Agricultural leaders leery of EPA’s new ‘sustainability’ mantra

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The Environmental Protection Agency (EPA) says it wants to broaden its regulatory powers over agriculture in the name of “sustainable development”. In response, agricultural leaders are pleading with Congress to protect farmers from the possibility of being regulated out of business.

The EPA’s new policy approach is the product of a National Academies of Science (NAS) study, “Sustainability and the U.S. EPA” – conducted last year and published in August. The study suggests that the EPA should adopt a new “sustainability framework” in order to make federal regulators more “anticipatory” to environmental issues and to expand the scope of regulations to include social and economic “pillars”.

A panel of NAS scientists stated that their goal with the study was to:

“provide guidance to EPA on how it might implement its existing statutory authority to contribute more fully to a more sustainable-development trajectory for the United States.”

Part of that guidance was the urging of the EPA to “create a new culture among all EPA employees,” and hire new experts that would bring a sustainability focus to all EPA operations.  A public comment period on the NAS study began last week.

Allowing the EPA to use existing laws in new ways could be viewed as a scary proposition for farmers whose business decisions and operating costs are directly impacted by the discretionary whims of the agency. But, like it or not, change is in the air as EPA Administrator Lisa Jackson has gone on record calling sustainability “the next phase of environmental protection” and “fundamental to the future of the EPA.”

So why are farmers hesitant to embrace the future? The answer, industry insiders say, is that added regulations could ruin family farmers who are already drowning in a soup of over-reaching, ineffectual and sometimes counterproductive rules that raise both the costs of farming and the price of farm produce. The EPA’s new approach promises a sea-change in American agriculture, which may not be a good thing for established operations.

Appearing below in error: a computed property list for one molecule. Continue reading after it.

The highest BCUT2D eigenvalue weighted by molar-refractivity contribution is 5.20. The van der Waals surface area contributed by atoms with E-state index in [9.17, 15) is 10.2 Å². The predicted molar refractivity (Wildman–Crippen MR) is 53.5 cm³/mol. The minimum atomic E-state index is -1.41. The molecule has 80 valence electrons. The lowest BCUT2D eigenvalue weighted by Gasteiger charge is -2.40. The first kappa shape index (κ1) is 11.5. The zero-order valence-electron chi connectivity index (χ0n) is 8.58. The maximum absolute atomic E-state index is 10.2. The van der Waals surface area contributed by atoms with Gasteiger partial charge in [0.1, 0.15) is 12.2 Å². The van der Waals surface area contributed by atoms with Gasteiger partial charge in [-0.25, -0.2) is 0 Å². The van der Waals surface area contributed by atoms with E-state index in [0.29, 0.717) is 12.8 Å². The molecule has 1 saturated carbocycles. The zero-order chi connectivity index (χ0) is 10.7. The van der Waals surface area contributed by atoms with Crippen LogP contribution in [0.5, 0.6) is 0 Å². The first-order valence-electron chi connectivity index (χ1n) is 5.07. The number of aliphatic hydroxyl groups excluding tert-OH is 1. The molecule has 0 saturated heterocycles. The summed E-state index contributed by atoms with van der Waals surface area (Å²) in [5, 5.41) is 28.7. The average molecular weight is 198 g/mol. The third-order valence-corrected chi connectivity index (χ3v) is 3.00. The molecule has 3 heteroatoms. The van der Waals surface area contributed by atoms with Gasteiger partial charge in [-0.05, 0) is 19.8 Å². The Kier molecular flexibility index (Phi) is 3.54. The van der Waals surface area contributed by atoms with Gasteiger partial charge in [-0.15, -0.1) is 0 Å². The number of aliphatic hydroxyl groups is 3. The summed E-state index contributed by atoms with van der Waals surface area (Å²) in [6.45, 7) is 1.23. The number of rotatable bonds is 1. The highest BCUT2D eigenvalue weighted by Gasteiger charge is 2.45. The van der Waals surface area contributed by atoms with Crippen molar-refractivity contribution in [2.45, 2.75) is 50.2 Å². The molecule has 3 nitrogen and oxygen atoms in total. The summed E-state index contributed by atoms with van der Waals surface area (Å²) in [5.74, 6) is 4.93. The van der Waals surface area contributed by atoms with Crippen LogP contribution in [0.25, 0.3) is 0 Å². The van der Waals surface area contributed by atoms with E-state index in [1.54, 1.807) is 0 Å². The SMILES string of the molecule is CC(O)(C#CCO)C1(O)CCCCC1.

“EPA proposals are overwhelming to farmers and ranchers and are creating a cascade of costly requirements that are likely to drive individual farmers to the tipping point,” testified Pennsylvania Farm Bureau President Carl Shaffer before the House Small Business Subcommittee on Agriculture, Energy and Trade last week. “The overwhelming number of proposed regulations on the nation’s food system is unprecedented and promises profound effects on both the structure and competitiveness of all of agriculture.”

Shaffer – a Chesapeake Bay area wheat, corn and green bean farmer – said that great progress in agriculture’s environmental performance has been made over the last few decades because farmers have cooperated with conservation and eco-system protecting measures hashed out by the Agriculture Department. This is “in contrast to EPA’s heavy-handed approach of issuing crushing regulatory burdens,” said Shaffer.

When citing examples of unnecessary EPA meddling, ag leaders often point to: expensive and duplicative permits for the ordinary application of pesticides in regions regulated under the Clean Water Act, proposals to regulate dust in rural communities, and attempts to collect inordinate amounts of data from ranchers and livestock farmers.

According to farmer and president of Illinois Farm Bureau, Philip Nelson, the EPA’s recently enacted regulation – the Pesticide General Permit – is “a needless duplication of existing law.” In his testimony to lawmakers, Nelson said the Federal Insecticide, Fungicide and Rodenticide Act of 1947 effectively covers pesticide labeling and application, already achieving the same conservation goal.

In this way, Shaffer says, the “EPA is literally piling regulation on top of regulation, and guidance on top of guidance, to the point of erecting barriers to economic growth.”

When describing the negative effect that the pesticide permit has had on his operations, Nelson uttered a common refrain among farmers:

“[The permit] doesn’t improve food safety, doesn’t add any additional environmental protection or benefit for society, and does nothing to improve my bottom line.”